Facebook Messenger Could Be Draining Your Phone, According to This Whistleblower

If true, the whistleblower’s claims could confirm a popular online theory.

From the department of Dog Bites Man News, it would seem that once again Facebook has been accused of doing something shady. Sorry, we hope you had your fainting coach nearby before you read such a shocking sentence.

So what is this time? 

Well, a whistleblower has come forward with an accusation that, if true, would confirm a theory about the company that’s been spreading for years, and would partly explain why you’re always having to recharge your phone.

What Did Facebook Allegedly Do This Time?

So for most of last year, CEO Mark Zuckerberg has been in the news for Meta  (META) – Get Free Report, the conceptual metaverse gambit that he’s tried to rename his company after, even though no one outside of the tech or business press will acknowledge the change.

Meta has become one of the great boondoggles of our time, and could very well find a place on the “all time great corporate mistakes” list, alongside New Coke and Blockbuster turning down an offer to purchase Netflix. 

Meta is supposed to be a virtual world where users can log on and do … something …such as hanging out with friends or spending money to purchase virtual real estate that does not exist and therefore instinctively cannot have real value. 

But the concept has not caught on with the public at large, as Meta lost a staggering $9.4 billion last year, and Zuckerberg lost $11 billion in one day. In response, Zuckerberg has reportedly surrounded himself with an inner circle of sycophants who keep telling him that one day people are going to come around.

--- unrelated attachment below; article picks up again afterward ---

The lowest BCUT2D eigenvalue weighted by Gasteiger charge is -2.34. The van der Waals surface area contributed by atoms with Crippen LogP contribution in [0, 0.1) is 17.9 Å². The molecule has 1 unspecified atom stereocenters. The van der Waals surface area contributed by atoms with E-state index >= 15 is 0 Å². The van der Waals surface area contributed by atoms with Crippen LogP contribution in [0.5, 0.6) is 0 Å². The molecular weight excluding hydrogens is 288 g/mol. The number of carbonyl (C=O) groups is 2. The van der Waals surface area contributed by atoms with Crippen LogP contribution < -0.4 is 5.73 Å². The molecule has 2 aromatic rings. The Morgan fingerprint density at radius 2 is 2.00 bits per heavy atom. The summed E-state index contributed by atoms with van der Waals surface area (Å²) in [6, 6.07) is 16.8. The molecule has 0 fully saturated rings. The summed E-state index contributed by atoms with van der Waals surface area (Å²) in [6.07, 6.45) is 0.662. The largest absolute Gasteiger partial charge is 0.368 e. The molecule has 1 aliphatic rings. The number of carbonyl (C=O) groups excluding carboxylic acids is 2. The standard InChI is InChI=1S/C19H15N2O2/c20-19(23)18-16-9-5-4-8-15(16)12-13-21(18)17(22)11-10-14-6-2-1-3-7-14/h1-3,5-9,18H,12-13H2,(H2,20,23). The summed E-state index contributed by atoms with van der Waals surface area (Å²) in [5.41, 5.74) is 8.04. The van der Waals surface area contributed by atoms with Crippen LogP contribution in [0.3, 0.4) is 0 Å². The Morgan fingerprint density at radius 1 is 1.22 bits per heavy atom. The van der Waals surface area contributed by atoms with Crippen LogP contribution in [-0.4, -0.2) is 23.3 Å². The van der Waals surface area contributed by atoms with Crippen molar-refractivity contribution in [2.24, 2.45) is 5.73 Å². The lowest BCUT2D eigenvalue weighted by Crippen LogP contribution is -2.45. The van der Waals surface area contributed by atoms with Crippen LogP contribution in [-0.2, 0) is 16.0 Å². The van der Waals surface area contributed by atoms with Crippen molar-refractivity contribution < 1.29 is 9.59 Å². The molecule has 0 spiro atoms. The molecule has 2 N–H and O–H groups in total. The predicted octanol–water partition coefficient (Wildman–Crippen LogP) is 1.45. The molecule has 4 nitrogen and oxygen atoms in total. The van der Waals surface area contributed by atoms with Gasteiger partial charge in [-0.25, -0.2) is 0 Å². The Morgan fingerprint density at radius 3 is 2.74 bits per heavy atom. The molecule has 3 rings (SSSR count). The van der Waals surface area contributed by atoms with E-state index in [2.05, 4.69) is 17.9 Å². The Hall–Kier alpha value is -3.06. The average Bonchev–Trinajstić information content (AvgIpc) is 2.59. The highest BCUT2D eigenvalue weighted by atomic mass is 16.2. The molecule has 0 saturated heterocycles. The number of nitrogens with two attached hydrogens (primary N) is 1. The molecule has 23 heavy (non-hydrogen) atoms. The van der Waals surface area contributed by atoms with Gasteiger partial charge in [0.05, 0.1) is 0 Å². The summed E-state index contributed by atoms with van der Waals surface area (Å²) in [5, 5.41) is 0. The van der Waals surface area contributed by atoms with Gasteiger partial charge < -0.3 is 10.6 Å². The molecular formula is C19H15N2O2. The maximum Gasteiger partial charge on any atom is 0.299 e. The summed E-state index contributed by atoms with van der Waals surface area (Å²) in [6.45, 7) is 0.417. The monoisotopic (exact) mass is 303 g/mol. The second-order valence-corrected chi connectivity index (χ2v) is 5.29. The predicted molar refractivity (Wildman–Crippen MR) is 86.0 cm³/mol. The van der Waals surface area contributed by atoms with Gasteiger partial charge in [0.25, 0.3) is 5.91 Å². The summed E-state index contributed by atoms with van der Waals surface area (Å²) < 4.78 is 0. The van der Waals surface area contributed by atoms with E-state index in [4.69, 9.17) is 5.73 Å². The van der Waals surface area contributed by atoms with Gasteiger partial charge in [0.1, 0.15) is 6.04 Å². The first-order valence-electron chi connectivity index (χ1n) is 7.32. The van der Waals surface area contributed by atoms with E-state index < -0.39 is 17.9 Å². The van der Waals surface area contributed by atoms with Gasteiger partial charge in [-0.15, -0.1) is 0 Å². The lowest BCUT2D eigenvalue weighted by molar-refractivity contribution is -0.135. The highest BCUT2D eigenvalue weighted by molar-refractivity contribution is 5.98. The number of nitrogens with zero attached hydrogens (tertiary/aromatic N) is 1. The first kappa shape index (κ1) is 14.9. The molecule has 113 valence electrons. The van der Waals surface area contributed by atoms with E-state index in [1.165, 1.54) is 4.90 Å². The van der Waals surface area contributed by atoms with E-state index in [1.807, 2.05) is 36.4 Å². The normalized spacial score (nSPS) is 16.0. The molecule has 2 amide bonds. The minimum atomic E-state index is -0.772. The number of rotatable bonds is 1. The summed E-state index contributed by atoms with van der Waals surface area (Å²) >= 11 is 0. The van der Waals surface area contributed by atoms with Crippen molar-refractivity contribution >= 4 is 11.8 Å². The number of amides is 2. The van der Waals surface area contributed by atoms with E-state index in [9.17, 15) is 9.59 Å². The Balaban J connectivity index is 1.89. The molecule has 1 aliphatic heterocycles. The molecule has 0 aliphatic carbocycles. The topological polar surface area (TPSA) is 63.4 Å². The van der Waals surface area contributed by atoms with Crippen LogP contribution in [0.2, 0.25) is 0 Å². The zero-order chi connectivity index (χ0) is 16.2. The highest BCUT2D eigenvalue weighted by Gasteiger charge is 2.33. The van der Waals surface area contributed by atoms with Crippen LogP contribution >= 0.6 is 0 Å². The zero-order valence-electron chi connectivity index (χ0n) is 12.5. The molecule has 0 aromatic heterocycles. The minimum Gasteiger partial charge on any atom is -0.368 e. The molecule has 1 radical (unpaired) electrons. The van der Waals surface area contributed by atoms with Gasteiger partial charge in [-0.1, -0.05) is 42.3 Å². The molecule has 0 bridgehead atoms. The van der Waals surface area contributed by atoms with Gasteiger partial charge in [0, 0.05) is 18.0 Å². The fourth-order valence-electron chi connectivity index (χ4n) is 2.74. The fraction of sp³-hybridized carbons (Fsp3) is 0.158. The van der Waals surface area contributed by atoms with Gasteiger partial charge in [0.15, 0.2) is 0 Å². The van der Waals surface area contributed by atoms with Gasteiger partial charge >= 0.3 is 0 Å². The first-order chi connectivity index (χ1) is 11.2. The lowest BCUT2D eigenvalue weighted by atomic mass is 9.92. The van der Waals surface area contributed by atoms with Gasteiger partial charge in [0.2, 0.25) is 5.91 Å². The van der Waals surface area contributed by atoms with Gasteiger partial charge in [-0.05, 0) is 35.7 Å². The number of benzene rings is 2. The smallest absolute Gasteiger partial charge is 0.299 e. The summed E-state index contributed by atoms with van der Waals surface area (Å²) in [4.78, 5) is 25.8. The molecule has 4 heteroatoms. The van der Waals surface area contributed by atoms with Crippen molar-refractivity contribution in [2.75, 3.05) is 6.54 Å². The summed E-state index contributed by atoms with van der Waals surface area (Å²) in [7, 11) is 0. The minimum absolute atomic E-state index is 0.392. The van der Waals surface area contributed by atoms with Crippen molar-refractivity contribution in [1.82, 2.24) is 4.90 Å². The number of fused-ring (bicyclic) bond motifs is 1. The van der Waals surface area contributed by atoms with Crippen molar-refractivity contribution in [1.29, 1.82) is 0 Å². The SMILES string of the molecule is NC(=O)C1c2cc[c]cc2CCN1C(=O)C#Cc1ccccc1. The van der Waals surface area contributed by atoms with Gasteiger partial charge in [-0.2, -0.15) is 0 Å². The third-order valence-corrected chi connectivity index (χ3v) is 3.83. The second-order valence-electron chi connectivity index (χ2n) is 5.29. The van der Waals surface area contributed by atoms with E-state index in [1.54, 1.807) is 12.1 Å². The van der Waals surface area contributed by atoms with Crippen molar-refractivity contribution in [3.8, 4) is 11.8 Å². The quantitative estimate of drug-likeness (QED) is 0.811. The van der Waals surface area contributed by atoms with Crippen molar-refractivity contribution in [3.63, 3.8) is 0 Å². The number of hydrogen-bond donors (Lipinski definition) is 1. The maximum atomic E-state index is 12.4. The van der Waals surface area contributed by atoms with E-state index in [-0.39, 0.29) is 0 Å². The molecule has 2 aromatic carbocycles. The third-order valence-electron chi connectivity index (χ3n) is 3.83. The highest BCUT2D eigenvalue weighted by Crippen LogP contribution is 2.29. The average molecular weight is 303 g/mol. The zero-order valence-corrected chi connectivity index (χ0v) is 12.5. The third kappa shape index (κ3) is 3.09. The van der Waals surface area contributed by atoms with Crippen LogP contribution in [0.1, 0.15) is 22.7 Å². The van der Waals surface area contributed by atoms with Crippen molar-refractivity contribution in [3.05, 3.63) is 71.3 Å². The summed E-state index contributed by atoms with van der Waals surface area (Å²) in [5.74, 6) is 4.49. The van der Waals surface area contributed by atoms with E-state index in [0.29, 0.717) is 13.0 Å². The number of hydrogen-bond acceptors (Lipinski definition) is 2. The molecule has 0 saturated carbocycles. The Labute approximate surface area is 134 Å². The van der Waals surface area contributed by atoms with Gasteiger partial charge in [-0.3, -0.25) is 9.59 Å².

So clearly, Zuckerberg has a lot of problems at the moment. But the thing is, you can always have more problems, and now he might have another big one to deal with.

Former Facebook data scientist George Hayward has said in an interview with the New York Post that he was fired for refusing to engage in the practice known as “negative testing,” a process in which tech companies covertly test out the limits of users’ systems.

This could, allegedly, take the form of draining a user’s mobile battery to test features, to see how fast their app runs, or how an image might load, according to Hayward. He worked on Facebook’s Messenger app, which has become a key communication app in many countries with more than 1.3 billion users worldwide.


‘By Harming a Few We Can Help the Greater Masses’

In the interview, Hayward alleges that the testing could harm users, such as in an instance when their battery is drained and they need to contact emergency services.

“I said to the manager, ‘This can harm somebody,’ and she said by harming a few we can help the greater masses,” said Hayward. He has now filed a lawsuit in Manhattan Federal Court, claiming that he was fired for refusing to comply with the negative testing.

“Any data scientist worth his or her salt will know, ‘Don’t hurt people,’” he told The Post. “I refused to do this test. It turns out if you tell your boss, ‘No, that’s illegal,’ it doesn’t go over very well.”

Hayward says he’s unsure how many people have been impacted by the practice, but he was given an internal training document titled, “How to run thoughtful negative tests,” which included examples of the procedure.

The lawsuit, which sought unspecified damages, has been withdrawn as Hayward is required to go to arbitration, according to his lawyer Dan Kaiser, who said Hayward stands by the allegations.

When reached for comment by The Byte, a Meta spokesperson replied: “Here is a statement you can use for your article. Mr. Hayward’s claims are without merit.”

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